If a worker commits a “violent or drug related offence” before, during or after their application for the police certificate the Police Commissioner will cancel the certificate and tell the operator/manager and the worker. The certificate will then need to be handed back to the Police within 2 weeks.

It is an offence to arrange a service for a worker who does not have a certificate. This is the responsibility of the operator.

At this time there is no way to remove yourself from the police register and some sex workers have experienced the negative impacts of police registration when their sex work experience has been used in custody cases or when applying for a police clearance for work.

Escort Agency Conditions

The conditions under which Escort Agencies are licensed are decided by the Licensing Commission and can vary between agencies. The following is a summary of the standard conditions for agencies. Meeting these conditions is necessary for an escort agency to keep their licence. .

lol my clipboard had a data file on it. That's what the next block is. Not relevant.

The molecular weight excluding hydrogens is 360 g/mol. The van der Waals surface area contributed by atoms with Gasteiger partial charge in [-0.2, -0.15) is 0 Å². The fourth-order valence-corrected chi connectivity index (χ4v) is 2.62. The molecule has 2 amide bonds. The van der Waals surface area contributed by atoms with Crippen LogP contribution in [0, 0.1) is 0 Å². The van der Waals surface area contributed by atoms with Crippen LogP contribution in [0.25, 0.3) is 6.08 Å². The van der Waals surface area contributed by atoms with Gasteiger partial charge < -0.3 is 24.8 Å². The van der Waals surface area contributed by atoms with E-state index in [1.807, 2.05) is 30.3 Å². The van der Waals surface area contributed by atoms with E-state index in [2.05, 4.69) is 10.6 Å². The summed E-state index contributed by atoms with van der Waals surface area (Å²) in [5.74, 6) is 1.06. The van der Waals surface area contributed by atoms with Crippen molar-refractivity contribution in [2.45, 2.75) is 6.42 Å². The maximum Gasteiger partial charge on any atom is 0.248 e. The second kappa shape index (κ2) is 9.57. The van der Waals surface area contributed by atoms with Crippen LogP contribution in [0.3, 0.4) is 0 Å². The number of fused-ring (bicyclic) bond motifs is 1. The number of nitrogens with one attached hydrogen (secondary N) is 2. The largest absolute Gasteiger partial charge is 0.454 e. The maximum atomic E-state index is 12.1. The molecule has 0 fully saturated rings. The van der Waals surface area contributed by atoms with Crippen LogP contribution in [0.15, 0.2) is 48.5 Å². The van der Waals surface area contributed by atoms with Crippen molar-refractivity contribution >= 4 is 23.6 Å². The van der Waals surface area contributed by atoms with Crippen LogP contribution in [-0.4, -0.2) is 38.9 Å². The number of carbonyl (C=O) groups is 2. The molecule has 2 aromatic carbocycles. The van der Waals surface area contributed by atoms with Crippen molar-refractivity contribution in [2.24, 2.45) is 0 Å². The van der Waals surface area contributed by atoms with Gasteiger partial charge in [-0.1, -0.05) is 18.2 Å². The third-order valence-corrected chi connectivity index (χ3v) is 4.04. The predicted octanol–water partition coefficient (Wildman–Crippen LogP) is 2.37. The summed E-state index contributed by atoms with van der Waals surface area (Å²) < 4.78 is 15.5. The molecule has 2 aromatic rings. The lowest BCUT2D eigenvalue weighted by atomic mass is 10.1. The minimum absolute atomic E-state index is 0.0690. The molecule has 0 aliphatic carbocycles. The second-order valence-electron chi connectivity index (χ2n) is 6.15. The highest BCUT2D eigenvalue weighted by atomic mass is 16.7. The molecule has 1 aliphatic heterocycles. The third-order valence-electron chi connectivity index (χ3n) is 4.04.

Escort agency operators must give each of their staff a Contract which outlines the terms and conditions of how the agency will arrange services and how the worker will provide the services.

The contract should set out

  • how the worker is paid (percentages, payday etc)
  • whether the operator is paying PAYE Tax, superannuation or work health insurance
  • a list of information services for sex workers
  • a statement that the operator, when arranging the services, will tell all the clients that all services incorporate safe sex practices, including using condoms and dental dams
  • whether the agency will provide condoms, dams and lube and if so how much they cost
  • that the worker has the right to refuse a client
  • that the worker must tell the operator if they can’t do a shift
  • what to do if the worker finds themselves in danger at a job
  • if there is any dress requirement
  • hours and days that you have to work
  • any terms and conditions where the worker is obliged to pay for extras offered by the operator (accommodation, meals etc)